Has CSC breathed new life into its troubled $3.7B UK health contract?
- By David Hubler
- Mar 06, 2012
There may be no second act in American lives but apparently there is in Britain, where Computer Sciences Corp. has resuscitated its $3.7 billion problem-plagued IT contract with the United Kingdom’s National Health Service.
CSC has signed a non-binding letter of intent with Britain’s Department of Health that defines a way forward for CSC to deliver health-care solutions and services, primarily across the North, the Midlands and East of England, in support of the NHS' reform agenda, the company said in a March 5 statement.
“The letter of intent reflects a new approach, moving toward a construct of more localized initiatives, reflecting the shift to more devolved decision-making and budgetary control within the NHS,” the CSC statement said.
In 2006, CSC won the multi-billion dollar contract to furnish IT services to the NHS in three of five regions over the next nine years.
The contract called for CSC to deliver IT services to the United Kingdom's northwest and west Midlands regions, as well as take over from Accenture Ltd. the responsibility of local service provider to the northeast and the eastern regional clusters.
But by last year the British government was considering cancelling the contract after CSC missed numerous deadlines and had delivered patient record systems to only three health trusts, according to ComputerWorld UK.
However, the government reassessed the deal at the end of 2011 after CSC told the U.S. Securities and Exchange Commission that there was "no existing right" for the NHS to terminate the contract, and said it could seek to recover hundreds of millions of dollars in court.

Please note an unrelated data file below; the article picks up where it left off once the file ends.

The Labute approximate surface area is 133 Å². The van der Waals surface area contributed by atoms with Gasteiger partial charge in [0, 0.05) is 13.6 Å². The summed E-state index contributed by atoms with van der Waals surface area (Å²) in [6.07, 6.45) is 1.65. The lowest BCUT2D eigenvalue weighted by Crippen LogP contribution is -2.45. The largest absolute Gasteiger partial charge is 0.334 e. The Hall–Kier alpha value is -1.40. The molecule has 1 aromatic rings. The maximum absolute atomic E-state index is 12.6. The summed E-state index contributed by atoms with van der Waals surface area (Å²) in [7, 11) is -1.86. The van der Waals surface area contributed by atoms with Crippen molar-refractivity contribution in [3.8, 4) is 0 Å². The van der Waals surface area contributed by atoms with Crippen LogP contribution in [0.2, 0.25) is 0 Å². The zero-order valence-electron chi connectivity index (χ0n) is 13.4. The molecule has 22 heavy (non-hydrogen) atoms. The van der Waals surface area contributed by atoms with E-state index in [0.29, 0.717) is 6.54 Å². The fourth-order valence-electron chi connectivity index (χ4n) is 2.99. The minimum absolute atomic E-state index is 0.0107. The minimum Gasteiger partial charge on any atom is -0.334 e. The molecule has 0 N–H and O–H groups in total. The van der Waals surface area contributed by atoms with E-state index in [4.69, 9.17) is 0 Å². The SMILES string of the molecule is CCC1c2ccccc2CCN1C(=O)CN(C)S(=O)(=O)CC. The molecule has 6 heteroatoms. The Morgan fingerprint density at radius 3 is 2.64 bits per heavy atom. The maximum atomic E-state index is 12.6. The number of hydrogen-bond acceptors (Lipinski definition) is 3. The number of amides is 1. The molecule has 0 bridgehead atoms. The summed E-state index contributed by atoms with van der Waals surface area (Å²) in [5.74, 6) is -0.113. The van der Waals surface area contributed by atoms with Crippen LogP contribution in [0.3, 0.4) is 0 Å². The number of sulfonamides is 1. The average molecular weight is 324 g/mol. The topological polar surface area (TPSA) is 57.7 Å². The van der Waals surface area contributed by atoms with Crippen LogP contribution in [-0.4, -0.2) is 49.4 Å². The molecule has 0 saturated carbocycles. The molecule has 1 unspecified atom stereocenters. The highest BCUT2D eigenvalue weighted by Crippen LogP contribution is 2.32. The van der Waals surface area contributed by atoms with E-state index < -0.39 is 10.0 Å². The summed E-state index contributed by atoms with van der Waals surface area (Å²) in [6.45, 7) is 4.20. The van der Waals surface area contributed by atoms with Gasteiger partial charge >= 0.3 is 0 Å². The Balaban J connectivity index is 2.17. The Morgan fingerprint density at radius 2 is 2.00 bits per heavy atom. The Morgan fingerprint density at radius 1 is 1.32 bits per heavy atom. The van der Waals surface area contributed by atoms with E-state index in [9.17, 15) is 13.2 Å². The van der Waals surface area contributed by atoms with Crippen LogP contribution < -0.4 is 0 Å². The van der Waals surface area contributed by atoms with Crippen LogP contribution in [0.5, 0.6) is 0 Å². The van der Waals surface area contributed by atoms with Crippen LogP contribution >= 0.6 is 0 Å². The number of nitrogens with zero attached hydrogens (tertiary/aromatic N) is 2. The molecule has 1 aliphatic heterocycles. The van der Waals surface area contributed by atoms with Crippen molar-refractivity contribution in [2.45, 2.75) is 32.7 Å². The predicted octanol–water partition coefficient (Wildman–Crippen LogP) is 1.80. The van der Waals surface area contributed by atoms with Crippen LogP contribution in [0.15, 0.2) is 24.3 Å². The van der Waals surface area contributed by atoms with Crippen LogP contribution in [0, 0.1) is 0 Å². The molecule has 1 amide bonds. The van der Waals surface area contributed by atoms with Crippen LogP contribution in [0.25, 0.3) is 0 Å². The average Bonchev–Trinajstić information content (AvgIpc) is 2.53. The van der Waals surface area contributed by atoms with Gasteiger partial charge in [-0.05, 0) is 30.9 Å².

Going forward, CSC said, “Systems will continue to meet agreed rigorous national standards and will improve connectivity and interoperability of health providers in order to enhance overall patient care in England.”
The principles contained in the letter of intent are designed to establish a framework for a broad agreement to be entered into by CSC and the National Health Service by March 31.
As a part of this agreement, CSC will contract to deliver additional Lorenzo IT software implementations, adding to the 10 deployed to date, with options for more where demand materializes, the contractor said.
Beyond Lorenzo, CSC will continue providing a wide range of other solutions and services to the NHS, including general practitioner, ambulance, community systems, and digital imaging.
CSC said it “believes that the principles contained in the letter of intent represent the appropriate way to support the NHS’ reform agenda, providing value for money to taxpayers and, through technology, significantly improving standards of patient care in England.”
CSC, of Falls Church, Va., ranks No. 11 on Washington Technology’s 2011 Top 100 list of the largest federal government contractors.
David Hubler is the former print managing editor for GCN and senior editor for Washington Technology. He is freelance writer living in Annandale, Va.